Work & Family Juggling Finds a Balance - Report
24 July 2012 at 11:42 am
Many Australian families are juggling their working lives without using formal child-care services, according to new research by the Australian Institute of Family Studies.
Australian Institute of Family Studies Senior Research Fellow, Dr Jennifer Baxter said the study showed that two out of three families with primary school aged children and employed mothers were juggling work and family commitments in a way that means they didn't need to outsource their childcare arrangements.
"Many Australian families are finding ways to manage the "work and family juggle" so that they don't lose out on time with their children, striking a balance so that they don't need to use formal child-care programs at all," she said.
"There are many families with employed mothers who manage without formal childcare at all. This is even the case for families with mothers who work full-time.
"In these families, almost half of children aged six to seven years or eight to nine years are cared for only by parents after school. Slightly more 10-11 year olds (60 per cent) are cared for only by parents in these families with full-time employed mothers.
"Part of the explanation for the lack of formal childcare will be that fathers are taking on some of the responsibilities.
"The primary years are interesting as they span those ages from when children are still very dependent on their parents, to when they are beginning to look for independence and responsibility."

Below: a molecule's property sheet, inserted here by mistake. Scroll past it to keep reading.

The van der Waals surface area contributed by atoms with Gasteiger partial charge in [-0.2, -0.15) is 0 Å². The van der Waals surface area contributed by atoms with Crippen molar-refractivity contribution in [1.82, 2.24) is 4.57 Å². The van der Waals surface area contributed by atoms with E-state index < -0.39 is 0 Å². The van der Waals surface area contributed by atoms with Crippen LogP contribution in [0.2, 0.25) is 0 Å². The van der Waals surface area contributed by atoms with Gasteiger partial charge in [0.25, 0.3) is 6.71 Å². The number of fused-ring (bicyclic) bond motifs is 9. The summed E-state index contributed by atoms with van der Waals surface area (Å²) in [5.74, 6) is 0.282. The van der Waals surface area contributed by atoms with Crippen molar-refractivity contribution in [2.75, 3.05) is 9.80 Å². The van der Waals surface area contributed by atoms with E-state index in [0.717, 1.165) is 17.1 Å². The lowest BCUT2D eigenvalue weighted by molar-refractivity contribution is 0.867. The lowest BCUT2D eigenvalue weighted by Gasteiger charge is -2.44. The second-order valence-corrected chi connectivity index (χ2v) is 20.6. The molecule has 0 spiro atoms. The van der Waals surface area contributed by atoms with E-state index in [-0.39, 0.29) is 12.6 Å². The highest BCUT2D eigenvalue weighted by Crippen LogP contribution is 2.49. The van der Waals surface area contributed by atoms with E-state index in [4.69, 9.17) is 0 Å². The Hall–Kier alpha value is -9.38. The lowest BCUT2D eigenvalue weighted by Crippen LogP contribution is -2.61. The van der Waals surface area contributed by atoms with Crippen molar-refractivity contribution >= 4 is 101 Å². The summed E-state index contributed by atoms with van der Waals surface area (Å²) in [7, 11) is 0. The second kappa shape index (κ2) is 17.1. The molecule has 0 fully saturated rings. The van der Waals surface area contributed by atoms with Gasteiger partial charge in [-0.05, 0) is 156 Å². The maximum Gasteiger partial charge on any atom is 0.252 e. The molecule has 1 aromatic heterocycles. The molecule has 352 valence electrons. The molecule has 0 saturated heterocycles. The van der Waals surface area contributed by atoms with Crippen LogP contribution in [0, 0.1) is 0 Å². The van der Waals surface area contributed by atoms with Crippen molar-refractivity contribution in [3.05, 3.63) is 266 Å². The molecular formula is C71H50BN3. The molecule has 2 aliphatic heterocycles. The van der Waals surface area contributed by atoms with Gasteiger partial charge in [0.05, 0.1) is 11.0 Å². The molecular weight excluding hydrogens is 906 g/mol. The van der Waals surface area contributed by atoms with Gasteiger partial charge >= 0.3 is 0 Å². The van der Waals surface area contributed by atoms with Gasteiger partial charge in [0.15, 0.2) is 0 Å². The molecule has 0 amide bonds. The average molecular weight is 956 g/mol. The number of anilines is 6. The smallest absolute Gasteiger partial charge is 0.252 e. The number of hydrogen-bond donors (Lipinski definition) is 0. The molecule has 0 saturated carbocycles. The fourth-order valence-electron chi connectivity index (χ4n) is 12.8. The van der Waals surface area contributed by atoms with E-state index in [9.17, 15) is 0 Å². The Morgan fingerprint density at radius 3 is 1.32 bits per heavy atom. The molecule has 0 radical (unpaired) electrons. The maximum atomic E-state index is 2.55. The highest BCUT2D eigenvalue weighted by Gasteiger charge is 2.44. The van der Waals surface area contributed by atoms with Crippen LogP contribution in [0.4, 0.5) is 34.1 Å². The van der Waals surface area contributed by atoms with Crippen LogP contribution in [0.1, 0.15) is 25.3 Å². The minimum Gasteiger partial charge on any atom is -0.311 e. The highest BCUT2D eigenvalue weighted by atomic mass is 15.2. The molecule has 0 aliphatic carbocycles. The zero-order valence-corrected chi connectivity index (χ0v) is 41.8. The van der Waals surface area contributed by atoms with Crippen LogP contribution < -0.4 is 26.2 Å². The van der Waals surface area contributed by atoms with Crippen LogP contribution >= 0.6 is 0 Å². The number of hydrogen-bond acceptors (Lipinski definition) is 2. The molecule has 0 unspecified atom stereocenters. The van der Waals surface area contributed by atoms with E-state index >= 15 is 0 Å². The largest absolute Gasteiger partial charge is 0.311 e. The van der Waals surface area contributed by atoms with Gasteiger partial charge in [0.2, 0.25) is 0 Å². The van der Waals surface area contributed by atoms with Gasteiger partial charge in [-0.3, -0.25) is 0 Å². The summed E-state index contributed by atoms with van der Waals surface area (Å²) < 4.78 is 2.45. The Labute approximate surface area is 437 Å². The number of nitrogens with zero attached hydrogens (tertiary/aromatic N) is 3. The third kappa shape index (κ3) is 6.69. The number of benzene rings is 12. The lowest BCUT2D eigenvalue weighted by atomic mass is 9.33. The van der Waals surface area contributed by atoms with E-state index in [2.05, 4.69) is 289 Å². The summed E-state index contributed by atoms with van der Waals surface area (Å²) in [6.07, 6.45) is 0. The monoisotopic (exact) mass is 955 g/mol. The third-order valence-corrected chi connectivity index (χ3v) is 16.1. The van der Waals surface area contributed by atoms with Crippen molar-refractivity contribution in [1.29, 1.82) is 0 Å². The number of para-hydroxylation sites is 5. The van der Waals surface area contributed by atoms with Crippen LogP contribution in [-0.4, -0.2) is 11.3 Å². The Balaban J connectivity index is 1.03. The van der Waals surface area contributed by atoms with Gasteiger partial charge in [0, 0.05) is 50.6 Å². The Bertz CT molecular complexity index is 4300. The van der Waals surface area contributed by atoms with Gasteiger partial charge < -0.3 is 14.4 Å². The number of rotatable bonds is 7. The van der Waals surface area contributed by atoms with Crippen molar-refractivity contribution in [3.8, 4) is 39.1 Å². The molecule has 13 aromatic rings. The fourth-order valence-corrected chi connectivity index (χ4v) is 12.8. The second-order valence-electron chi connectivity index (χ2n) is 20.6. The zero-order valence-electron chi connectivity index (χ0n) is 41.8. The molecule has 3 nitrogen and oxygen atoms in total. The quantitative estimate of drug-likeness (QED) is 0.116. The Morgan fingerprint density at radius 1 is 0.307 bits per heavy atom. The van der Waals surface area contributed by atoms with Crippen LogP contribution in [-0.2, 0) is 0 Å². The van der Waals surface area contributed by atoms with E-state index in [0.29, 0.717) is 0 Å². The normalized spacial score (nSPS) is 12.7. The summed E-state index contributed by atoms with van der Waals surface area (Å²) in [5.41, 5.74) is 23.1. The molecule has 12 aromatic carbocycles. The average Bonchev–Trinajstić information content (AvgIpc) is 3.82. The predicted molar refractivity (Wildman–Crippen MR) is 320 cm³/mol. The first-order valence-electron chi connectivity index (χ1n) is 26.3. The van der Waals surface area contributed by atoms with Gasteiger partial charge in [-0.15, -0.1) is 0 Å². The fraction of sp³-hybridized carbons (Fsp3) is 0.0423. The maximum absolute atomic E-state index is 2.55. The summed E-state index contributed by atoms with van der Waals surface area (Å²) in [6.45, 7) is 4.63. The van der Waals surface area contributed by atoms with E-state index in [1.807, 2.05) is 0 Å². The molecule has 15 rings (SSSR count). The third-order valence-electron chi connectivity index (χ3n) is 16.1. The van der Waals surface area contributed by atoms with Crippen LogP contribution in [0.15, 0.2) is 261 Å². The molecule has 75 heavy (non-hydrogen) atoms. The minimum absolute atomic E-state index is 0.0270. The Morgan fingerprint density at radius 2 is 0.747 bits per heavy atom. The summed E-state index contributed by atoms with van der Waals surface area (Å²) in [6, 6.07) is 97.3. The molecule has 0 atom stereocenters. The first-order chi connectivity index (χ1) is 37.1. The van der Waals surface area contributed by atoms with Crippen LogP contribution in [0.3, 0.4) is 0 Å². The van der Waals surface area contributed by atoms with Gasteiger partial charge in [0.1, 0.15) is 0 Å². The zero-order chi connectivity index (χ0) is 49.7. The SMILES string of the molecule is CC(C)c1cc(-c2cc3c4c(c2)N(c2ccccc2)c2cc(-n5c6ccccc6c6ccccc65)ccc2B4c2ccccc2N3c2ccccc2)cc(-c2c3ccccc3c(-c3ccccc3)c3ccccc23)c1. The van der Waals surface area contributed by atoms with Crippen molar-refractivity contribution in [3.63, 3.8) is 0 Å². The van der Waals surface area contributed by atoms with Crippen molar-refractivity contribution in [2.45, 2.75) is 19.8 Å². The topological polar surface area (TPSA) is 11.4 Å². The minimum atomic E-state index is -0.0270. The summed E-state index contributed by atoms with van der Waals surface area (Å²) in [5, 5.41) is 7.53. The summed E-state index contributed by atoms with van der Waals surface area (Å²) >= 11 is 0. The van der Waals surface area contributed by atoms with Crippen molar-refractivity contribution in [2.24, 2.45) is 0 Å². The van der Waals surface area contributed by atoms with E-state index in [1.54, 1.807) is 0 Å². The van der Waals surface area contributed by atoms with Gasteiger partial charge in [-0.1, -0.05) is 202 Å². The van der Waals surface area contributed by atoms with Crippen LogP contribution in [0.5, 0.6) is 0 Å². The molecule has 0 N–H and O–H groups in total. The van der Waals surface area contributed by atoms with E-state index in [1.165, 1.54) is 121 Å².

Dr Baxter said that for mothers, child-care issues are very closely related to decisions about when they go back to work and what they want to do, with many choosing self-employment or casual work when their children are young.
"We know that many Australian mothers prefer to combine parenting and paid work by working part time, at least while their children are still in school," she said.
Dr Baxter said that among mothers with a child aged six to 11, 70 per cent are employed, with 10 per cent working up to 15 hours a week, 20 per cent working up to 24 hours, 15 per cent working up to 34 hours and 25 per cent working 35 hours or more.
"Very few mothers of primary school aged children are not working because of the non-availability of childcare. Instead, 55 per cent of mothers who are not employed say this is because they prefer to look after their children and are too busy with their family," she said.
"Others report that they are not working because they can't find a job with enough flexibility.
"It is a complex story and the statistics don't fully explain how families manage to work and care for children and what kind of constraints and preferences influence individual family decisions.
“Our paper also uses data from a number of qualitative studies conducted by AIFS over the past 10 years to further explore these preferences and constraints."
The research is drawn from the Longitudinal Study of Australian Children that is following the development of 10,000 children and families from all parts of Australia, as well as three qualitative studies conducted by the Institute in recent years, and will be presented at the 12th Australian Institute of Family Studies' conference Family Transitions and Trajectories being held at the Melbourne Convention Centre from July 25-27.